HOME TheInfoList.com
Providing Lists of Related Topics to Help You Find Great Stuff
[::MainTopicLength::#1500] [::ListTopicLength::#1000] [::ListLength::#15] [::ListAdRepeat::#3]

picture info

Id You Know
KNOWLEDGE is a familiarity, awareness, or understanding of someone or something, such as facts , information , descriptions , or skills , which is acquired through experience or education by perceiving , discovering , or learning . Knowledge
Knowledge
can refer to a theoretical or practical understanding of a subject. It can be implicit (as with practical skill or expertise) or explicit (as with the theoretical understanding of a subject); it can be more or less formal or systematic. In philosophy , the study of knowledge is called epistemology ; the philosopher Plato
Plato
famously defined knowledge as "justified true belief ", though this definition is now thought by some analytic philosophers to be problematic because of the Gettier problems while others defend the platonic definition. However, several definitions of knowledge and theories to explain it exist
[...More...]

"Id You Know" on:
Wikipedia
Google
Yahoo

picture info

Fact
A FACT is something that is postulated to have occurred or to be correct. The usual test for a statement of fact is verifiability —that is, whether it can be demonstrated to correspond to experience . Standard reference works are often used to check facts. Scientific facts are verified by repeatable careful observation or measurement (by experiments or other means). CONTENTS * 1 Etymology and usage * 2 In philosophy * 2.1 Correspondence and the slingshot argument * 2.2 Compound facts * 2.3 Fact–value distinction * 2.4 Factual–counterfactual distinction * 3 In science * 3.1 The scientific method * 4 In history * 5 In law * 5.1 Legal pleadings * 5.2 Submissions by _Amicus Curiae_ * 6 See also * 7 Reference ETYMOLOGY AND USAGEThe word FACT derives from the Latin _factum_, and was first used in English with the same meaning: _a thing done or performed_, a meaning now obsolete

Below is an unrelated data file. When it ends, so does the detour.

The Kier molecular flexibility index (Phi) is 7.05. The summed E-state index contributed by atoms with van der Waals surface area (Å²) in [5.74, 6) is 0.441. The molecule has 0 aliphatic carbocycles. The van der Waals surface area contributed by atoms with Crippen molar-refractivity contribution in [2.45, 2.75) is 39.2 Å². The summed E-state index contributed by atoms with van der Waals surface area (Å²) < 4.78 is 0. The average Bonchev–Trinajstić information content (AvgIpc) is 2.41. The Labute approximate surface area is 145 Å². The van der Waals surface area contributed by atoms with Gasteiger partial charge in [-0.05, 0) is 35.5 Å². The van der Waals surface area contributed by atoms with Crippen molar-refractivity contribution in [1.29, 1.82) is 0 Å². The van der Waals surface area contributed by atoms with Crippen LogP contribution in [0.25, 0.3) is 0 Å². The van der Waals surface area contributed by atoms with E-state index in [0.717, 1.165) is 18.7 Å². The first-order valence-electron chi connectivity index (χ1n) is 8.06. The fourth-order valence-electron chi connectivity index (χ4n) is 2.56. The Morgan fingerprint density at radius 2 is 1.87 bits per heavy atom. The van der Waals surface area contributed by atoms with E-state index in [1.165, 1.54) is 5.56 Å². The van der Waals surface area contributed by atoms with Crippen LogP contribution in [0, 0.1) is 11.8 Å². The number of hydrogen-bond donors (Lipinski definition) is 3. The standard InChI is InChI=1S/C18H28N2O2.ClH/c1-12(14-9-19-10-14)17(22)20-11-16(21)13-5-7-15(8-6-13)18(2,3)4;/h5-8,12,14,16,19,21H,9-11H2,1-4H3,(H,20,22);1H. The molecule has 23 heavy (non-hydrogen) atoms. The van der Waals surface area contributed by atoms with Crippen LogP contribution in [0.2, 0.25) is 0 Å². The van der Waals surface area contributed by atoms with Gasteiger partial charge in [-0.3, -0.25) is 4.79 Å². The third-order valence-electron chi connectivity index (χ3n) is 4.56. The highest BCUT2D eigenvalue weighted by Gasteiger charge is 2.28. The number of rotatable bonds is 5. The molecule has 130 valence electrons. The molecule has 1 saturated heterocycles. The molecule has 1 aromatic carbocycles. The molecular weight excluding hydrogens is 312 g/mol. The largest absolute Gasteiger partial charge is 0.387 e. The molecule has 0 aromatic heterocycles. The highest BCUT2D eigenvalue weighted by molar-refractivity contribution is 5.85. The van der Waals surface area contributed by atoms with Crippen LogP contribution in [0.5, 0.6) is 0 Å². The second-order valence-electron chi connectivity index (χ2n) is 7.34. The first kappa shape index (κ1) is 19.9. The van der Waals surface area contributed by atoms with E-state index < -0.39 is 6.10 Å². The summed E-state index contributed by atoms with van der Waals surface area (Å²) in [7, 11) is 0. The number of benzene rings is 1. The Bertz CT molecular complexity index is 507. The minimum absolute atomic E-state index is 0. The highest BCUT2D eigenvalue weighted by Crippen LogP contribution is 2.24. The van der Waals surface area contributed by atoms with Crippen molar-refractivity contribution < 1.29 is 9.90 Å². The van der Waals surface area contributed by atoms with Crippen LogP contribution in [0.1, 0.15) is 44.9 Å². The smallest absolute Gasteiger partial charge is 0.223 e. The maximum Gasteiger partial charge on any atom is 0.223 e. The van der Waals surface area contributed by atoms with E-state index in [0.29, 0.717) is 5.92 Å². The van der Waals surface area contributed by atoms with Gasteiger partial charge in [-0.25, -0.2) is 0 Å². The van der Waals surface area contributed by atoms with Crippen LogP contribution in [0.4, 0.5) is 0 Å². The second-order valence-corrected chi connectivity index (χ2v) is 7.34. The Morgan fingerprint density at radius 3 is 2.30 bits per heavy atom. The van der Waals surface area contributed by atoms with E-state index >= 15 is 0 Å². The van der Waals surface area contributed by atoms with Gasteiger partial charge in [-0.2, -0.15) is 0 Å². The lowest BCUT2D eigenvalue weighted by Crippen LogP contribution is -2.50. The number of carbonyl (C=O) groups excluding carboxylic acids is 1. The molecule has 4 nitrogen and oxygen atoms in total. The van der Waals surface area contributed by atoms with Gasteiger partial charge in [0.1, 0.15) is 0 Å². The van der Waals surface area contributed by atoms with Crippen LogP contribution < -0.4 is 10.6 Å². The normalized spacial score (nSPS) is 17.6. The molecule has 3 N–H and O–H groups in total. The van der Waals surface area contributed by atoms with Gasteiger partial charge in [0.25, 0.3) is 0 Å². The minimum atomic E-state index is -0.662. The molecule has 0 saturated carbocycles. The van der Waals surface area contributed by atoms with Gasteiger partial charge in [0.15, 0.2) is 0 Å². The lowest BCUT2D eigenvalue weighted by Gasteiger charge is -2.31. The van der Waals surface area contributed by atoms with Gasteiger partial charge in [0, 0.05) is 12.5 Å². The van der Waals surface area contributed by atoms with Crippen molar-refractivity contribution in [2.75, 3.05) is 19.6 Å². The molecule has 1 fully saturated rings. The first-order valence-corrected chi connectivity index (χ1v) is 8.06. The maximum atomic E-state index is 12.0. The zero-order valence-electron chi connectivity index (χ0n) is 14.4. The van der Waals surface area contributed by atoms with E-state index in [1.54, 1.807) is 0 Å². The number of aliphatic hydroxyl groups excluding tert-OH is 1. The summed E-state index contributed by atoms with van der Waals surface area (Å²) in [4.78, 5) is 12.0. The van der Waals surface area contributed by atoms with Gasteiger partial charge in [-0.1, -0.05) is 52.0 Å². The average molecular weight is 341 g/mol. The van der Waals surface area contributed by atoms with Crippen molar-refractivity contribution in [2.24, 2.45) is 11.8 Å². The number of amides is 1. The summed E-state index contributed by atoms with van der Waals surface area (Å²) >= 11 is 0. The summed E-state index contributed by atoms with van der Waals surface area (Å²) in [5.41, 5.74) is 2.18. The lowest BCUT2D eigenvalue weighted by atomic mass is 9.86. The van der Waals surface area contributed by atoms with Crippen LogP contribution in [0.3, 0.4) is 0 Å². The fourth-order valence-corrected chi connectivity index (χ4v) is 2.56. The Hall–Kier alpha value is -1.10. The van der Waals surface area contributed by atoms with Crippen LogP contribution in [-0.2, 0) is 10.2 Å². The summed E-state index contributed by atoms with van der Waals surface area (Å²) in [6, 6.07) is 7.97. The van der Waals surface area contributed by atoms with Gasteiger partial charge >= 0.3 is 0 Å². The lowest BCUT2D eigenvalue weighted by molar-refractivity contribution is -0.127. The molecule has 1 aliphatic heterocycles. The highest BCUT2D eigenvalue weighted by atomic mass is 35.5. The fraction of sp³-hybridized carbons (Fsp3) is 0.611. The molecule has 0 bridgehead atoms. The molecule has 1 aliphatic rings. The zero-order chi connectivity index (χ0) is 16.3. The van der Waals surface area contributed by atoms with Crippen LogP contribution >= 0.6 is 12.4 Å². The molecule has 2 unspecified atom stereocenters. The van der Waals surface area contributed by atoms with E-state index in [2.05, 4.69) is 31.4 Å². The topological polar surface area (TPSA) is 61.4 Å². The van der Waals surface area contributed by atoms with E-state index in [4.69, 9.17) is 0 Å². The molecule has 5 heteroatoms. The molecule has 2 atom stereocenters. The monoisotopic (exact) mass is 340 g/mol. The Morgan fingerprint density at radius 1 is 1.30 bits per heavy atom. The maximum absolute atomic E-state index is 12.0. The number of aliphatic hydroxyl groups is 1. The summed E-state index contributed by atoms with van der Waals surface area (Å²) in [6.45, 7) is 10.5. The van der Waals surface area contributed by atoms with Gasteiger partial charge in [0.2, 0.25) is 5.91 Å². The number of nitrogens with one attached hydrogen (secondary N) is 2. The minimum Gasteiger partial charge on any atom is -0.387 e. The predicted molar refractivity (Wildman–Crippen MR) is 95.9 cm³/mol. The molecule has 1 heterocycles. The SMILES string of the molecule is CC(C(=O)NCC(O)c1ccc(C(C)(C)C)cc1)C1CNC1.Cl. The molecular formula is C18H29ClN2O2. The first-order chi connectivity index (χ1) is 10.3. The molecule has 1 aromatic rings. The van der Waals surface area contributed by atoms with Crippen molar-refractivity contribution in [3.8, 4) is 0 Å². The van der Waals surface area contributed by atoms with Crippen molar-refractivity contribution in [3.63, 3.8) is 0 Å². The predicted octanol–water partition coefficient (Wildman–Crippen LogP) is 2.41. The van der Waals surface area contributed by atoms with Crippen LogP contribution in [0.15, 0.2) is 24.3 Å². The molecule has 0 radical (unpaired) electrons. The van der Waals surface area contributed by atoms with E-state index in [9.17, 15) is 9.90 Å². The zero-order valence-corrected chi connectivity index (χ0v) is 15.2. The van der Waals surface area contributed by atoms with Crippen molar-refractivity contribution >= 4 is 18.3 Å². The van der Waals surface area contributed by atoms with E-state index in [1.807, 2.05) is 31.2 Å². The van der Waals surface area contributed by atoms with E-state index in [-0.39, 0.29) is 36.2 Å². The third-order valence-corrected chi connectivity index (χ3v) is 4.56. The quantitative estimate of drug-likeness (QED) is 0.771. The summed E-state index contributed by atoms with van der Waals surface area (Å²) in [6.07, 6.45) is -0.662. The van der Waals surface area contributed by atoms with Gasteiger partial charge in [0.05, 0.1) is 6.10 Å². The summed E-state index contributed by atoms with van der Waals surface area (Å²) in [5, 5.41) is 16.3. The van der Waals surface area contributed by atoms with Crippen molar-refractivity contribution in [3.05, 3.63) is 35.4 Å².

[...More...]

"Fact" on:
Wikipedia
Google
Yahoo

Information
INFORMATION is that which informs. In other words, it is the answer to a question of some kind. It is thus related to data and knowledge , as data represents values attributed to parameters, and knowledge signifies understanding of real things or abstract concepts. As it regards data, the information's existence is not necessarily coupled to an observer (it exists beyond an event horizon , for example), while in the case of knowledge, the information requires a cognitive observer . At its most fundamental level, information is any propagation of cause and effect within a system. Information is conveyed either as the content of a message or through direct or indirect observation of anything.That which is perceived can be construed as a message in its own right, and in that sense, information is always conveyed as the content of a message
[...More...]

"Information" on:
Wikipedia
Google
Yahoo

Description
DESCRIPTION is the pattern of development that presents a word picture of a thing, a person, a situation, or a series of events. It is one of four rhetorical modes (also known as modes of discourse), along with exposition , argumentation , and narration . Each of the rhetorical modes is present in a variety of forms and each has its own purpose and conventions . The act of description may be related to that of definition . Description is also the fiction-writing mode for transmitting a mental image of the particulars of a story . CONTENTS * 1 As a fiction-writing mode * 2 Purple prose * 3 Philosophy * 4 Physics * 5 See also * 6 Notes * 7 References * 8 External links AS A FICTION-WRITING MODE Fiction
Fiction
is a form of narrative , one of the four rhetorical modes of discourse. Fiction-writing also has modes: action , exposition, description, dialogue , summary, and transition
[...More...]

"Description" on:
Wikipedia
Google
Yahoo

Skills
A SKILL is the ability to carry out a task with pre-determined results often within a given amount of time , energy , or both. Skills can often be divided into domain general and domain-specific skills. For example, in the domain of work, some general skills would include time management , teamwork and leadership , self -motivation and others, whereas domain-specific skills would be useful only for a certain job . Skill usually requires certain environmental stimuli and situations to assess the level of skill being shown and used. People need a broad range of skills in order to contribute to a modern economy . A joint ASTD and U.S. Department of Labor study showed that through technology , the workplace is changing, and identified 16 basic skills that employees must have to be able to change with it